Orphanage started by area couple unharmed
PRINSBURG -- Tremors from the magnitude 7.0 earthquake that struck Haiti were felt Tuesday afternoon at the Children of the Promise orphanage, a facility created by a Prinsburg couple that is currently staffed by a family from Willmar.
Area churches and families that support the orphanage, and local families that have adopted children from the orphanage, were relieved to learn Tuesday night that everyone there was unharmed.
"They felt a lot of the movement, but our buildings are fine and our babies are fine and our staff is fine," said Jan Bonnema, of Prinsburg, who along with her husband, Bud, founded the Children of the Promise 10 years ago.
Field directors at the orphanage, Jamie and Jenny Groen of Willmar, contacted the Bonnemas soon after the earthquake hit to let them know everything was all right, said Jan Bonnema.
"We have an amazing staff down there now that we're keeping in contact with," she said.
The orphanage is located in Cap-Haïtien on the country's north shore about 90 miles away from the capital city of Port-au-Prince that was devastated by the quake.
The orphanage is currently caring for about 60 children, said Bud Bonnema. It has a staff of 60 Haitians and eight U.S. and Canadian helpers on-site.
While the orphanage is undamaged, supporters are still experiencing anxious moments, Bud said. They are waiting to hear word on the condition of their many friends in Port-au-Prince and the surrounding area.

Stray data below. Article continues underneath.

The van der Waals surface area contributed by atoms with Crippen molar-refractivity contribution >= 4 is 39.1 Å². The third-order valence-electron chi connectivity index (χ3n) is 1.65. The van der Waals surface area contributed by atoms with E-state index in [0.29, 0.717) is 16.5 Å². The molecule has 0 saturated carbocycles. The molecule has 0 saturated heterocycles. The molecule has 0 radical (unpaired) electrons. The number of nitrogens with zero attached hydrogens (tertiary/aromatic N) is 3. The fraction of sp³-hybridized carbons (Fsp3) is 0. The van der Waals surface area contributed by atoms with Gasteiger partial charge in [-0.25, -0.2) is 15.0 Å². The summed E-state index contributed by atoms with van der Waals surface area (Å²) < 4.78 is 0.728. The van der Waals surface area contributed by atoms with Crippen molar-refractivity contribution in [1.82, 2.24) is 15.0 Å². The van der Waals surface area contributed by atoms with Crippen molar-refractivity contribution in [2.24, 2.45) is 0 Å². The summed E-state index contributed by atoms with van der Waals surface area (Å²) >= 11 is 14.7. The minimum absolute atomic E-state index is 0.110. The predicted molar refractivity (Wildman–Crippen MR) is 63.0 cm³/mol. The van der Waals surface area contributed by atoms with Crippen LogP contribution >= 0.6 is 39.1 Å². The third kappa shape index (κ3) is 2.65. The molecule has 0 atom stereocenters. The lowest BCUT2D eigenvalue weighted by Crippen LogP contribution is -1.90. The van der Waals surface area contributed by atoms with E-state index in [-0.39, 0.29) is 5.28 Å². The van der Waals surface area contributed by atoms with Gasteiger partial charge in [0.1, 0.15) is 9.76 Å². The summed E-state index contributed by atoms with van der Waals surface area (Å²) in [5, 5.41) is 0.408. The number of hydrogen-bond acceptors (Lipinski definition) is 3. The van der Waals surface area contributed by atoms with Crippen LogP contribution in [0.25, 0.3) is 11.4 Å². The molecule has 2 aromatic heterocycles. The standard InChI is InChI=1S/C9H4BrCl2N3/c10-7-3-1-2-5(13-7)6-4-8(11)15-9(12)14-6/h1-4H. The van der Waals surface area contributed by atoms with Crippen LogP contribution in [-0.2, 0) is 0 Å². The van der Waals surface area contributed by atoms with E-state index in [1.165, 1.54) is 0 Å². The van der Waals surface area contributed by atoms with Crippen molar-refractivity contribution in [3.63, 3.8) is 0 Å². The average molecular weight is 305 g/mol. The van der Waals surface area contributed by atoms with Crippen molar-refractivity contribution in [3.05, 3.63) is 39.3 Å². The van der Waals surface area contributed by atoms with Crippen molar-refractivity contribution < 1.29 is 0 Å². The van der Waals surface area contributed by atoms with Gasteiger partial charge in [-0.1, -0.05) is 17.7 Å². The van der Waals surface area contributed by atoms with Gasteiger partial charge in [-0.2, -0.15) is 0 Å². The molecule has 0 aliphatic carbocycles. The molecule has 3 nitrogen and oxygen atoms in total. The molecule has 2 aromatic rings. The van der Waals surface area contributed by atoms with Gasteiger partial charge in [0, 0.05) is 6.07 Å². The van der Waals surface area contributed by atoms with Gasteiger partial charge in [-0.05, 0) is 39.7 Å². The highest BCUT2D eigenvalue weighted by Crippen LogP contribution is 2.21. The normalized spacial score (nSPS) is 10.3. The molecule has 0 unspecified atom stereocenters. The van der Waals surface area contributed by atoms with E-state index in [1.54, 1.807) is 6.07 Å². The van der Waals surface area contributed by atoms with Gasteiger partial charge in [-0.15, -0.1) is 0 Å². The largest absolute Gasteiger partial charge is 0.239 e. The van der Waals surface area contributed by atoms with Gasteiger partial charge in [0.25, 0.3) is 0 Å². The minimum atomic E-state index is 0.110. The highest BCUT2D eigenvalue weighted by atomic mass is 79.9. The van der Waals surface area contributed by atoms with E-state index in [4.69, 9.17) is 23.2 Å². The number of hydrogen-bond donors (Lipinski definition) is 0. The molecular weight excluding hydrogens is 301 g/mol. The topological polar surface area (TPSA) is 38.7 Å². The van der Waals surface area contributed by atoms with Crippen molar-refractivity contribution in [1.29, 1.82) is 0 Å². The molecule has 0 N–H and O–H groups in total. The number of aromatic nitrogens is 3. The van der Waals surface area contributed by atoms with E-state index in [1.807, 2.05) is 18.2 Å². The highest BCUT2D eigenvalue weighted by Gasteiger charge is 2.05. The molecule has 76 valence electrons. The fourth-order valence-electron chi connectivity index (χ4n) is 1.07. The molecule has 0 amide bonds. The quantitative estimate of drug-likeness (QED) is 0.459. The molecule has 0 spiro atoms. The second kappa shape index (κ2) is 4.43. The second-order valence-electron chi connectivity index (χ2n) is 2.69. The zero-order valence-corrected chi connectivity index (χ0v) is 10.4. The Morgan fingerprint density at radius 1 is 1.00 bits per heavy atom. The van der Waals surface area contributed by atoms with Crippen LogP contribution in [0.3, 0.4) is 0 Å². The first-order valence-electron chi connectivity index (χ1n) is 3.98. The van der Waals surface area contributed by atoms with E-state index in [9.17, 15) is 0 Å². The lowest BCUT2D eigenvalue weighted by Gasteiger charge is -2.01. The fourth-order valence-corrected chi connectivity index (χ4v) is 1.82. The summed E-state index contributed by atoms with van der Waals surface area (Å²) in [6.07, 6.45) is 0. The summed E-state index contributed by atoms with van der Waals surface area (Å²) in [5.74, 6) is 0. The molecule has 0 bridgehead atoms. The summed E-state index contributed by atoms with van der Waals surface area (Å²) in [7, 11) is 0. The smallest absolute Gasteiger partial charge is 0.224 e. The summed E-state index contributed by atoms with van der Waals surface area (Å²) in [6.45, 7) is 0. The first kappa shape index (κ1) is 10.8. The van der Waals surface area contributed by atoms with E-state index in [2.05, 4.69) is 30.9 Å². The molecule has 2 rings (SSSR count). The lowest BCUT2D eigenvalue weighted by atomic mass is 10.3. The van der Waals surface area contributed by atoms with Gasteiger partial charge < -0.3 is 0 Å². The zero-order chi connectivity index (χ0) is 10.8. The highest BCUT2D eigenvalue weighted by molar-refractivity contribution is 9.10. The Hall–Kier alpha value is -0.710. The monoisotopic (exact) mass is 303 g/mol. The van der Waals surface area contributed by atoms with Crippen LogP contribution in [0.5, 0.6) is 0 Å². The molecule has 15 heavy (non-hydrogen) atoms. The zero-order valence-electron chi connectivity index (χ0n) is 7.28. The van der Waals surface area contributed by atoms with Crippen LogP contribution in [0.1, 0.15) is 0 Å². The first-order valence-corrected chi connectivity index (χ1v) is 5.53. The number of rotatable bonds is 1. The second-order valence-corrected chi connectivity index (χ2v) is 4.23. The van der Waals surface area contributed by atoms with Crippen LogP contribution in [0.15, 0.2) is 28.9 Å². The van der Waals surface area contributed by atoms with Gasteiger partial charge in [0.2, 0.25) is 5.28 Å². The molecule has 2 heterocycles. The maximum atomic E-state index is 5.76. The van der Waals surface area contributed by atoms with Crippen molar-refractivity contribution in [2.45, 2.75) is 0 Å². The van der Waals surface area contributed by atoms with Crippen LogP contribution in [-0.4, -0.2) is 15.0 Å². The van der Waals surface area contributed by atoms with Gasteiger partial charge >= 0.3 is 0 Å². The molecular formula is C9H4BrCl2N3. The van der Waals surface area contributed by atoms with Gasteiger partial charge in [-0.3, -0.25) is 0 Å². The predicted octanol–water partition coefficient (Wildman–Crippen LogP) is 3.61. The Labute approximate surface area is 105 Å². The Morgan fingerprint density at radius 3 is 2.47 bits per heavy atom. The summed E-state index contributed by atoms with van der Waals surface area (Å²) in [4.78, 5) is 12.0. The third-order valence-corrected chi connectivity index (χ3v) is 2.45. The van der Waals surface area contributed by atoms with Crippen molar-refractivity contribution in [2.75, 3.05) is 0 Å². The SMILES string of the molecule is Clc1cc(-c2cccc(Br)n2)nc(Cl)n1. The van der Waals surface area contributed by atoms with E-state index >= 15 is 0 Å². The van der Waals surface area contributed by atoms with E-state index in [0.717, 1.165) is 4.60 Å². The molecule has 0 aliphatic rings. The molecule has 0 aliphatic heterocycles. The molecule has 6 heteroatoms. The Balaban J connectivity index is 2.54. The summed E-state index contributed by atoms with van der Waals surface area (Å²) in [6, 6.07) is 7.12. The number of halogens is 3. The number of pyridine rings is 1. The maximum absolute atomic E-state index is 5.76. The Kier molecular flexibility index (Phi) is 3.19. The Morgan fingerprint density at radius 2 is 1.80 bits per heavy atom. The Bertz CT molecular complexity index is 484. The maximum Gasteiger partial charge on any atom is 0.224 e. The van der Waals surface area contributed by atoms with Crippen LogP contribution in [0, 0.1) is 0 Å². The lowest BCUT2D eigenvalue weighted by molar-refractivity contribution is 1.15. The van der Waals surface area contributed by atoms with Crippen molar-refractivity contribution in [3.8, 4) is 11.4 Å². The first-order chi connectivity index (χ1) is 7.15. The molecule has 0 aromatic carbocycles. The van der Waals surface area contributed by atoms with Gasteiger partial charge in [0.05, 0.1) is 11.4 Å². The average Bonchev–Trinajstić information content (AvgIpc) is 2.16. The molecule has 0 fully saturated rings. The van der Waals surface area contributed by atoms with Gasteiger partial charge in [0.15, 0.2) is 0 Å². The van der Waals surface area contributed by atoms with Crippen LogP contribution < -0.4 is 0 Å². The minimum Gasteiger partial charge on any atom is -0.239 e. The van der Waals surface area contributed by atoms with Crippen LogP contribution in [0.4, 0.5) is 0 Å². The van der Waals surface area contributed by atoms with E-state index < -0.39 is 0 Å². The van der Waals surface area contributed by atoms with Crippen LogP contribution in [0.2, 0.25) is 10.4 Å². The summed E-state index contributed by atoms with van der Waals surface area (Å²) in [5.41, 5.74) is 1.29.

There is limited phone service and communication is extremely difficult in the country right now. The orphanage has a satellite that allows some Internet communication.
They learned that one friend, a nurse, was OK after hearing her interviewed Wednesday on national television and radio programs.
The facility where Children of the Promise had been coordinating their adoptions was destroyed in the earthquake, said Jan Bonnema, who is concerned that the 18 adoptions that were nearly ready to be processed and the 20 more waiting to be placed with families could have a long delay. She also worries about the orphanages located in Port-au-Prince that may have been damaged.
Most of all, they worry about how many new orphans were created in the earthquake and how many more mother-less and father-less babies will be brought to their doorstep.
As it was, the orphanage was "getting babies left and right," said Jan Bonnema.
"It's a rough country without this happening," she said. "Eighty percent of the people don't have enough food the way it is."
Bud Bonnema said the earthquake has him and others concerned about the weeks ahead. The orphanage relies on Port-au-Prince for the many supplies, like food and medicine, it receives.
But the orphanage has connections with missionaries who fly older-model airplanes that can land on grass. If the orphanage gets extra supplies from local relief efforts, their staff could distribute them to victims in Port-au-Prince, said Jan Bonnema.
Without outside assistance, rebuilding the island nation will be a "monumental task," she said. "This is a huge, huge task in terms of rebuilding."